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Elite Trainer Jesse Reid Has Schooled Some of Boxing’s Most Mercurial Champions

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Elite Trainer Jesse Reid Has Schooled Some of Boxing’s Most Mercurial Champions

In olden days, the boxing coach of an athletic club was invariably called a professor. To take but one example, the man that taught James J. Corbett the rudiments of boxing at San Francisco’s Olympic Athletic Club, Walter Watson, was almost always referenced as Professor Walter Watson.

At Tru Nevins’ DLX boxing gym in Las Vegas, there are two professors in residence. Drop in any afternoon and you will most likely find Kenny Adams and Jesse Reid on the premises, each there to pass on his knowledge to the young men (and young women) that walk in the door, many of whom are too young to drive. Adams and Reid are both now in their early eighties and each can boast of having trained more than two dozen world title-holders.

Jesse Reid, the subject of this story, was born in 1942 in East Los Angeles when that densely populated census tract wasn’t yet thoroughly Hispanic. Sicilian on his mother’s side, Reid played football in high school and at Cal State LA (then called Los Angeles State) before joining the Navy where he first laced on a pair of boxing gloves. In 1968, he was an alternate on the U.S. Olympic boxing team representing the Alameda (CA) Naval Base. In those days, the bulk of America’s top amateur boxers were members of the Armed Forces.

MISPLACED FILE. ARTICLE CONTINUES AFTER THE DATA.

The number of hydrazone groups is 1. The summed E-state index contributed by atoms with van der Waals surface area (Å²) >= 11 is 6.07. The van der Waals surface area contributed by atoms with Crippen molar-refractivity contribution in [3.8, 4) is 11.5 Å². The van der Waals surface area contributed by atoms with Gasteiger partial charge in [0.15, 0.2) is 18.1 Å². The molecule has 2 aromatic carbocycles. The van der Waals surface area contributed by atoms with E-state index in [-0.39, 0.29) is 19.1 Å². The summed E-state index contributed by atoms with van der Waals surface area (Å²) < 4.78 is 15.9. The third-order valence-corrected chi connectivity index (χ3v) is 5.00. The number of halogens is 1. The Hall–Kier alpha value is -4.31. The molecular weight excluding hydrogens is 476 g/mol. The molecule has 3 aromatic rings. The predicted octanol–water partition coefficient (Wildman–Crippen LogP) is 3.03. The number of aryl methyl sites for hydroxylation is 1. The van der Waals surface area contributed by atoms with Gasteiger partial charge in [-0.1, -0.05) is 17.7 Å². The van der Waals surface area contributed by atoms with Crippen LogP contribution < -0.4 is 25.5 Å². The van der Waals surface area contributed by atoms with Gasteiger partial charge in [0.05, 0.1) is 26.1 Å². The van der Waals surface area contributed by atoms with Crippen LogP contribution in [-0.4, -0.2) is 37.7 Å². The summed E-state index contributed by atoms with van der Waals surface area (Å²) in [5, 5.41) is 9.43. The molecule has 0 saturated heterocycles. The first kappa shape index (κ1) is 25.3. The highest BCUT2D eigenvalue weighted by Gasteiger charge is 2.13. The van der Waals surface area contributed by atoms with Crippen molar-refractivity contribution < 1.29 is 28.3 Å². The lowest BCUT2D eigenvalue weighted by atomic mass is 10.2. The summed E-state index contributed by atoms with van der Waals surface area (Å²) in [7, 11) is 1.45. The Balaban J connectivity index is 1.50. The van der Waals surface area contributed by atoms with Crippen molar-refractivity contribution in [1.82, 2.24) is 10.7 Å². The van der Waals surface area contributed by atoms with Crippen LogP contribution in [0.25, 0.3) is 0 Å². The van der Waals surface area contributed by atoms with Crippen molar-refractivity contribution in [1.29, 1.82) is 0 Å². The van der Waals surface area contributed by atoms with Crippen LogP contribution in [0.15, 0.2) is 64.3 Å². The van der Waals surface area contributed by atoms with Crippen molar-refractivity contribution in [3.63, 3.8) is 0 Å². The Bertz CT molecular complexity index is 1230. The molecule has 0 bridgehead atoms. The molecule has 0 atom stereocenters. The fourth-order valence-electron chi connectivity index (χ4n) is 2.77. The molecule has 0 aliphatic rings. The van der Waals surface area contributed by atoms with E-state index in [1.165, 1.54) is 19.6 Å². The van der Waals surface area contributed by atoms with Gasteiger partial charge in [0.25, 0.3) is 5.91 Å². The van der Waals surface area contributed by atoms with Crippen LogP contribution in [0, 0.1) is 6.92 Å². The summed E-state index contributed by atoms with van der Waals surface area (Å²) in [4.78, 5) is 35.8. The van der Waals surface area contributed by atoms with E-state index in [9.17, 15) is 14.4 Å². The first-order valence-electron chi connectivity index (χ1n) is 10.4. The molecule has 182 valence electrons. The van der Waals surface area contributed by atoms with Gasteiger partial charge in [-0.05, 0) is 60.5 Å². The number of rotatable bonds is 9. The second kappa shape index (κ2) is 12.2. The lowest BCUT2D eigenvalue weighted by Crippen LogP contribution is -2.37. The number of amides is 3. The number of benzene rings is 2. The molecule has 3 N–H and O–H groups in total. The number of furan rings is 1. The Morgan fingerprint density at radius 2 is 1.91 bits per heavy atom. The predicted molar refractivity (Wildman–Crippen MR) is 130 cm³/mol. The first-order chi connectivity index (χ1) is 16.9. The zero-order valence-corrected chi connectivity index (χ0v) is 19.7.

Reid had a brief pro career, finishing 5-1-2. His final bout with fellow unbeaten Rudy Robles was the headline attraction of a 1971 show at the Olympic Auditorium. Robles, a future world title challenger who lasted 15 rounds with Rodrigo Valdez, won a lopsided decision.

Reid’s manager Jackie McCoy who hung his hat at LA’s Hoover Street Gym could see that Reid had a dim future as a pro boxer but saw something in Reid that suggested to him that Reid would make a fine trainer. McCoy had recently acquired the contract of Guadalajara lightweight Rodolfo Gonzalez and Reid started working with him.

On Nov. 10, 1972, Gonzalez challenged WBC 135-pound champion Chango Carmona at the LA Sports Arena. Carmona had won the belt from another Jackie McCoy fighter, Mando Ramos, and would enter the ring a 3/1 favorite. In a major surprise, Gonzalez not only de-throned Carmona but in a dominant fashion, winning virtually every round until Carmona was pulled out after the 12th frame.

Jesse Reid had his first champion.

Reid’s work caught the attention of Billy Baxter, a high-stakes gambler who had become smitten with boxing after acquiring the contract of Las Vegas super welterweight Rocky Mosley Jr, a parcel he purportedly won in a poker game. Baxter subsequently purchased the contract of Bruce Curry from Fort Worth, Texas promoter Dave Gorman.

With Reid in his corner, Curry, the half-brother of the brilliant Donald Curry, won the WBC world super lightweight title in 1983 and made two successful defenses before losing the belt to Billy Costello. But what seemed like a healthy relationship turned toxic in a hurry.

Curry was showing signs of paranoia before his match with Costello and the defeat preyed on his mind. On the afternoon of Feb. 3, 1984, five days after losing his title to Costello, Curry confronted Reid at the old Golden Gloves gym in downtown Las Vegas and started punching him. Reid retaliated and opened an old cut between Curry’s eyes. The boxer then ran to his car and returned with a handgun, firing a bullet through the front door of the gym. Reid had the presence of mind to have locked it and was out of harm’s way.

At Reid’s recommendation, Curry was released without bail with the proviso that he return to Fort Worth and seek psychological help. “Bruce went through a lot growing up,” says Reid, looking back. “I didn’t want him to go to prison, because I knew that someone would kill him in there.”